I have an old laptop here with only 512 MB of RAM. Since a few kernel releases, I am using zram to convert 256 MB of it to a compressed ramdisk which is then used as swap. This has proved to be very successful and the system is much more responsive, (hard-disk-backed) swap usage has gone down considerably, which slowed the system down before.

Since linux 3.0, the kernel also includes cleancache which, using something like zram as a backend is supposed to transparently compress pages from the page cache. As far as I can see this is different from zram.

Should I enable both on my laptop? Or does cleancache actually supersede the zram solution?

Edit: I have found this gentoo forum link, where it seems that I also have to enable CONFIG_ZCACHE which then makes cleancache use zram to obtain something similar to what I had before. So it seems that I enable all of this and do not use zram explicitly afterwards. Can anybody confirm this?

2 Answers 2


Zram creates a block device backed by compressed ram. You can use that block device for swap. Normally memory pressure first results in the cache being discarded, and only after most of the cache has been freed up and memory is still tight does the system start swapping.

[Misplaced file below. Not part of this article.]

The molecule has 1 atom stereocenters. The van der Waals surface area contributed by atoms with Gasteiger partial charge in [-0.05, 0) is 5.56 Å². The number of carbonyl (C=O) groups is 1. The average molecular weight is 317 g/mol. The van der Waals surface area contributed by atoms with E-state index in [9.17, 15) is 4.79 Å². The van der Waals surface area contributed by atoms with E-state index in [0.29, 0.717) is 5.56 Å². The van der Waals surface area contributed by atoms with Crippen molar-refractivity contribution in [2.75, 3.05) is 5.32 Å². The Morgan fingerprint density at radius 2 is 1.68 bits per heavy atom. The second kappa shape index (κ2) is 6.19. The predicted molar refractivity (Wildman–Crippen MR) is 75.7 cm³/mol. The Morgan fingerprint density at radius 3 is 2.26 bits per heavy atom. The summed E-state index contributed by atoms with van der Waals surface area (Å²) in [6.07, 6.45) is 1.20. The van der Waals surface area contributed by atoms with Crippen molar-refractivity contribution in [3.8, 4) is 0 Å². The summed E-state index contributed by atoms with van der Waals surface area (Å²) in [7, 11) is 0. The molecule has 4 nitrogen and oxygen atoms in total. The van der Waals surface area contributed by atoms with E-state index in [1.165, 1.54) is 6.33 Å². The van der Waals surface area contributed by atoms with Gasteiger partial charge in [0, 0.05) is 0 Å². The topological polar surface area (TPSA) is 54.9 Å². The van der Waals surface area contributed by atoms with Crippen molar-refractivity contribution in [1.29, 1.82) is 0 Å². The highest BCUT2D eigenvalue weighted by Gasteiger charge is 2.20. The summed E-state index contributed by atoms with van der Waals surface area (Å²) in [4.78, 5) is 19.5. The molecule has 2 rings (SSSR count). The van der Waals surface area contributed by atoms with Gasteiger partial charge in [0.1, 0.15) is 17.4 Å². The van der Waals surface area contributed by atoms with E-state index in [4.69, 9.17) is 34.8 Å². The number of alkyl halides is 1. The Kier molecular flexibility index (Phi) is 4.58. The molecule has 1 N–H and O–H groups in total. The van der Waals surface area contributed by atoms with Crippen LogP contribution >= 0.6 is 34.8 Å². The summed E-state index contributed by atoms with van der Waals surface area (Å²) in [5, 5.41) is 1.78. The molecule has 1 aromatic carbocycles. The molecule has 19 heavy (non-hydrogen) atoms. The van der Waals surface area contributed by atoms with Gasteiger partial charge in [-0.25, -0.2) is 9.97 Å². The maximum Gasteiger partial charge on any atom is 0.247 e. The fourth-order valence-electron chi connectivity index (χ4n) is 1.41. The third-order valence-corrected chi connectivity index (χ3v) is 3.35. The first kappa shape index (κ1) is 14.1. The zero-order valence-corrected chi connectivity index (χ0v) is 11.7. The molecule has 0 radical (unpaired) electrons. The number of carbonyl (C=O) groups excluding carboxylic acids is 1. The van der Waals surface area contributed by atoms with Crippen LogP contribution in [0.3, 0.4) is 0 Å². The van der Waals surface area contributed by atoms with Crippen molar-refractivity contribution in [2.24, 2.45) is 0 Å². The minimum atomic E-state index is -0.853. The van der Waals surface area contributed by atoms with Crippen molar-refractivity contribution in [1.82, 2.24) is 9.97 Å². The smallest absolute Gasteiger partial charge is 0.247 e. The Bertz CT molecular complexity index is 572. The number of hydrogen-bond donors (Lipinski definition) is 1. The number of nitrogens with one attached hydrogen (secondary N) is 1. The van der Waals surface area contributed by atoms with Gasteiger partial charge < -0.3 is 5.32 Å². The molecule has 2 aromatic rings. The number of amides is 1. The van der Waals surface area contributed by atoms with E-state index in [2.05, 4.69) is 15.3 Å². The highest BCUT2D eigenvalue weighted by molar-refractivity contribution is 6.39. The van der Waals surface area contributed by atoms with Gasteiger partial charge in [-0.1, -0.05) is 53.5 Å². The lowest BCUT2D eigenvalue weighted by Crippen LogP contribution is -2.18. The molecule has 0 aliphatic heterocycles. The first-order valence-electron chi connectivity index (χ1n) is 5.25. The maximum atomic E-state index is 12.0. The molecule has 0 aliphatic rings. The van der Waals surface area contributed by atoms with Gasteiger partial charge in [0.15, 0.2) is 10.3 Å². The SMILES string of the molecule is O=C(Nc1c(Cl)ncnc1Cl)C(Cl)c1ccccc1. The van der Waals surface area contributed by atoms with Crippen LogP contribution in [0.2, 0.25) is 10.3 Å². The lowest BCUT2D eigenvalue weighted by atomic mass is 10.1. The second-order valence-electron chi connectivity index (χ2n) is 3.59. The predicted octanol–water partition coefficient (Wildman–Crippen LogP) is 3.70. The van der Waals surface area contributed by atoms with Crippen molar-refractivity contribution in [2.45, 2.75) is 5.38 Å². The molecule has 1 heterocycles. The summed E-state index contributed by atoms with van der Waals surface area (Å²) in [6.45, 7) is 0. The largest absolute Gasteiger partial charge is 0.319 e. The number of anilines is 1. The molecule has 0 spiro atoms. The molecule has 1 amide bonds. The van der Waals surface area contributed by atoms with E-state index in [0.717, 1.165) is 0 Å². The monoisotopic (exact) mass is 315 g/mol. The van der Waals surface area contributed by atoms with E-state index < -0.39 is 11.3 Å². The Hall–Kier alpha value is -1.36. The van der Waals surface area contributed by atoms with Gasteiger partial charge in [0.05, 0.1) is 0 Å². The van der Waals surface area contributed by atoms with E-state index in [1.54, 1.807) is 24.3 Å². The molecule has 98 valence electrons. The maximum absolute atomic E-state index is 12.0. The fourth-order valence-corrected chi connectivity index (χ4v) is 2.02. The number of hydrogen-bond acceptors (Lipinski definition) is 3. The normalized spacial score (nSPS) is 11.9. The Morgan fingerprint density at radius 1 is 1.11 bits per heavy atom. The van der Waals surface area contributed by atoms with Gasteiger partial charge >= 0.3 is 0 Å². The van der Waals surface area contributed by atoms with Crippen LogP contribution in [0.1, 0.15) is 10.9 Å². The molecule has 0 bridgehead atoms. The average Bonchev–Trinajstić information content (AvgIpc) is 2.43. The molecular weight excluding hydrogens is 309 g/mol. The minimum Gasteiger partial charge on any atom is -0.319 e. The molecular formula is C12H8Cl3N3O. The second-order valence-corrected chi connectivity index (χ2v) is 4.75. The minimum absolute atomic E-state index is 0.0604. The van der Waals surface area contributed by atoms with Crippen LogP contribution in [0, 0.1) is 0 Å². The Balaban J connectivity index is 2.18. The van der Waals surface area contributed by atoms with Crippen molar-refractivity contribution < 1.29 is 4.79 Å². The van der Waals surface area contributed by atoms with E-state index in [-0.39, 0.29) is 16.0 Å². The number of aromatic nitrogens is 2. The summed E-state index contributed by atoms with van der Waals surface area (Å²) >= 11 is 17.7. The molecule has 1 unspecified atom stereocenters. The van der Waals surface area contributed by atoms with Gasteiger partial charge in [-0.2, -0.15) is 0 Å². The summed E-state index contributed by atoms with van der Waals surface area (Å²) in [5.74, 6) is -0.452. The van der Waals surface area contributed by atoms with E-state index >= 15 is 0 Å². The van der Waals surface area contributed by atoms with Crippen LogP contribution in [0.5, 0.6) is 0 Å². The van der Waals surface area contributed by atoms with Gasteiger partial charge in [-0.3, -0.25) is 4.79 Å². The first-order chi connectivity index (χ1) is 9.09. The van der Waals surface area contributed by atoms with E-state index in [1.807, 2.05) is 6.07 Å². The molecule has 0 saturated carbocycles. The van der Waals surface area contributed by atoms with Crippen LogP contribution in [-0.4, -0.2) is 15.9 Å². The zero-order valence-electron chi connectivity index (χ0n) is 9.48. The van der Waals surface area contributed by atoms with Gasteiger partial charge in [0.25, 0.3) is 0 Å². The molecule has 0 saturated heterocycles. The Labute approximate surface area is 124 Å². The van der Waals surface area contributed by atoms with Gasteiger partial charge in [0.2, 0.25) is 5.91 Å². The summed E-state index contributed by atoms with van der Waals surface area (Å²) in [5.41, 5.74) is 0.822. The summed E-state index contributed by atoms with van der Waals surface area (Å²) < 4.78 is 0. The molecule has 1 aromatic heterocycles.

CleanCache allows pages from the page cache to be migrated to a back end, such as xen tmem, which is memory managed by the hypervisor and shared between multiple VM guests. The goal of this is to allow multiple VM guests caching the same data to do so using the same ram, instead of each having their own cache with their own copy of the same data.

ZCache is another CleanCache back end. Instead of passing the memory to the hypervisor to hold ( which only applies if you are using a Xen VM environment ), it stores the cache pages compressed in ram, similar to Zram. The difference is that ZCache transparently stores cache pages, but Zram creates a block device that you can use for swap.

If you have memory hungry applications, then you will need swap space to support them, so you will still want to use zram ( likely with a very high swappiness value ). This is because CleanCache only compresses cache pages; application memory has to be sent to swap. If you aren't using all of your memory on applications, then you can use CleanCache with the ZCache backend to make more effective use of the remaining memory for disk caching by compressing the disk cache. You might even use a mix of the two techniques.

  • OK, thank you, so cache pages are only for disk caching, not for application memory. This was not clear to me.
    – lytenyn
    Aug 4, 2011 at 10:02

As an addition to the above answer, also see https://lwn.net/Articles/454795 for a detailed explanation of the technology.

From what I understand, zram will be superseded by frontswap, which is not yet in the mainline kernel but which has the advantage that no fixed swap size has to be configured. This will make it easy to enable both cleancache and frontswap (instead of zram and cleancache, where memory used for zram cannot be used for cleancache).

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